Shull's Station. Shull's Station was on Stoner, near the head.
[Joseph Schull was a son-in-law of Daniel Boone. This place, in Clarke County,
is now Schollsville, but locally the name is pronounced
Buffaloe. When I first came here, the buffaloe bones
covered all the grounds. Said that men used to come down from Stroud's (and) the
interior, when the buffaloe were poor, and kill them for sport, and leave them
lie. The trace that passed on to the upper and lower Blue Licks led through
here, and they would- kill them on it. It went from Strode's Station. There was
very little cane through here. Mostly covered with wild-rye and
Salt Spring Trace. The trace that was a buffaloe trace from
Strode's Trace to Harrod's Lick, on Stoner, was called the Salt Spring Trace.
And the trace made by Stroud avoided crossing Stoner so often. The buffaloe took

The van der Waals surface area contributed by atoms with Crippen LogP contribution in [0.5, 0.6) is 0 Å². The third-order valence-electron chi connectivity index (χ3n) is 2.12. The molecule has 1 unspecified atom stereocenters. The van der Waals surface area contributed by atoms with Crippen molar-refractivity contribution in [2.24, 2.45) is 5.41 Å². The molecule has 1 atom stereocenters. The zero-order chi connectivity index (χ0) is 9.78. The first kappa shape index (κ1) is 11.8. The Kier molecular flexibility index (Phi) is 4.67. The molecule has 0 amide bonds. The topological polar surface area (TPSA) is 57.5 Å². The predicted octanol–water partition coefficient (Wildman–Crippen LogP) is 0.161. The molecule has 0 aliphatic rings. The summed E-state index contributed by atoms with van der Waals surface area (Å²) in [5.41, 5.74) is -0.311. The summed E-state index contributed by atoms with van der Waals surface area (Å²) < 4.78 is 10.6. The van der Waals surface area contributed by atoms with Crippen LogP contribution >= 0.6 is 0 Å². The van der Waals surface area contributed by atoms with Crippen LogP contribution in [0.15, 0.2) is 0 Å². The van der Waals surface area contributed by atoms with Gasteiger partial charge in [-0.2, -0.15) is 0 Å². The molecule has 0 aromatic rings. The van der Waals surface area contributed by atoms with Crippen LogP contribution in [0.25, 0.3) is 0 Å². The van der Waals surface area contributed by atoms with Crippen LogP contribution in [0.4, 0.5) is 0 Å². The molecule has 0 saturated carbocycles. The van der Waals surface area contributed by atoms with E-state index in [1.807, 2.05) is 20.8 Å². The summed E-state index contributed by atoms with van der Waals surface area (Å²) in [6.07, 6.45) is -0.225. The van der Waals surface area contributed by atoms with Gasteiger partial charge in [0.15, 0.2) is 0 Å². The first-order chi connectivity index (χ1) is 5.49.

a strait course.
Stoner's Trace. [Michael] Stoner's Deposition in the
case of Payne versus Strode, &c. at Paris. In 1778 Stoner was out to kill
and hunt, under the Virginia government, and was passing from Boonsborough to
Blue Licks in 1776 and lost his horses, and marked his way back so as to find
his baggage, and it was from that called Stoner's Trace for some
Moses Thomas, Enoch Smith, Testimonies.
Would take a lease for five years, clear as much as they pleased, and enjoy the
range till it was gone, and then move. Most of the people when I came were on
leased lands, till times became more safe.
Mrs. Young. Morgan's Station.
1793. A Mrs. Young, at Morgan's Station, was taken with her child. Her child was
killed on the Ohio River, and she exchanged at Wayne's treaty.
A young woman, that was scalped on the road, and was left, got well
again, and came in. Young, that husband, escaped from that station.
took off his wife and two children. Was pursued by two Indians. She waded Slate
[Creek]. It was pretty deep. After they crossed, her clothes were in her way,
and he took out his knife and trimmed them off. She led along the little boy,
and he took the child and his gun in his arms, treeing whenever the Indians came